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Justice Is Investigating 60 ‘Phony Soldiers’

We have posted some of this information from Mr. Sullivan before. And the great Mark Levin has interviewed him.

But the courageous folks at Cybercast News are so far the only media outlet to bother to report it:


Government Investigating More Than 60 ‘Phony Soldier’ Cases

By Fred Lucas

October 05, 2007

(CNSNews.com) -The federal government is currently conducting more than 60 “stolen valor” investigations of individuals suspected of making false claims about their military records, according to the Department of Veteran’s Affairs, and about 30 people nationwide have been arrested in the past year for crimes related to falsifying a military record.

Stolen valor typically occurs when someone falsifies documents or produces medals and awards from the military they didn’t earn in order to qualify for veterans benefits.

Jeffrey Sullivan, the U.S. attorney in the Western District of Washington, prosecuted Jesse Macbeth of Tacoma, Wash., in the past year as well as five others who falsely claimed heroic military service…

For some, federal officials said, the motive for stolen valor is psychological, as a former soldier yearns to be a hero. But for most, the motive is financial, a means of getting certain federal benefits and medical care that come with being a veteran.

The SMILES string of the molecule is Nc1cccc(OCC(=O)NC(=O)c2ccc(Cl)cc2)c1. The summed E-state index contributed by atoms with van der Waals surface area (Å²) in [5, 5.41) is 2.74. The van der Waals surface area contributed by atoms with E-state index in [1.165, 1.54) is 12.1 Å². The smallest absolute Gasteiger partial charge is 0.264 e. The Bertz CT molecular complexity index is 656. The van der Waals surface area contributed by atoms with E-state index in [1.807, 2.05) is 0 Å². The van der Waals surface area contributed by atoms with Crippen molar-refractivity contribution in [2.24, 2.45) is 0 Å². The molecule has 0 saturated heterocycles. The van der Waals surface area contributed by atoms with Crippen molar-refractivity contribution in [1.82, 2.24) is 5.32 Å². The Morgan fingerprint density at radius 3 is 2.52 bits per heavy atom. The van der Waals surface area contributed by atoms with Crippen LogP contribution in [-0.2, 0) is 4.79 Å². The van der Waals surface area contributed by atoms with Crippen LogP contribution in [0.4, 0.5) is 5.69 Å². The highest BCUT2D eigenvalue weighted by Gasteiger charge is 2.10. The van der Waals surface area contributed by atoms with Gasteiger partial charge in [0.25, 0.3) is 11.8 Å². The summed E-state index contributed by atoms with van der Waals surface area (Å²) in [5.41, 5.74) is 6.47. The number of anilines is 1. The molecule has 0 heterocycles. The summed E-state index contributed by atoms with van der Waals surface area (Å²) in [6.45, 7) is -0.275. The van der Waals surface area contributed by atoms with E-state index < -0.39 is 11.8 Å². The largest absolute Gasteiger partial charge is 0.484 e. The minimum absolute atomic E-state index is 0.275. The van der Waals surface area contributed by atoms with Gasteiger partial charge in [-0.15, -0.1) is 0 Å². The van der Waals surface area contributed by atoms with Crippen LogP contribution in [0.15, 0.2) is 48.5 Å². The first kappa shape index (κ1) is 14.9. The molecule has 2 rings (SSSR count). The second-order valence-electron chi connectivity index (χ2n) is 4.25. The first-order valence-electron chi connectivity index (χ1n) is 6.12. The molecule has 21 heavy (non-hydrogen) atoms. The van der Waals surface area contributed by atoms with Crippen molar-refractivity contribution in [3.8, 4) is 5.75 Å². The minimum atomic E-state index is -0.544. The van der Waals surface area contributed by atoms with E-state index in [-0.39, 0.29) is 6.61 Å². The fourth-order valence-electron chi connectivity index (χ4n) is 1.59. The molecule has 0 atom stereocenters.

“In the six cases we’ve done, it has resulted in an estimated $1.4 million loss for the Veterans Administration,” Sullivan told Cybercast News Service. “There are a significant amount of scam artists and phonies. They take money that legitimate vets deserve.”

Sullivan said this fraud “does truly hurt the men and women of the armed forces who legitimately put their lives on the line.” …

The length of sentencing for “stolen valor” can vary based on a number of factors, Sullivan told Cybercast News Service.

For example, Larry Lewis Porter, 52, of Seattle, cost the government $134,000, according to Sullivan’s office. Porter was sentenced last April to 37 months in prison for fraudulently obtaining disability benefits from the Veterans Administration (VA) by fabricating post-traumatic stress syndrome from his experience in the U.S. Navy – an experience that never happened

However, Reggie Buddle, 60, of Puyallup, Wash., was sentenced to 500 hours of community service, because he falsely posed as a decorated U.S. Marine chaplain and presided over Marine weddings, funerals and baptisms.

Most offenders served in the U.S. military but embellished their tales, said Jim O’Neill, assistant inspector general for investigations at the VA.

“Most served, some served honorably, but just falsified their combat experience or something that never occurred to get benefits,” he told Cybercast News Service. “They only make up 5 percent of our case load of investigations, but we take them very seriously.” …

Kudos to CNSNews for reporting this.

This article was posted by Steve on Friday, October 5th, 2007. Comments are currently closed.

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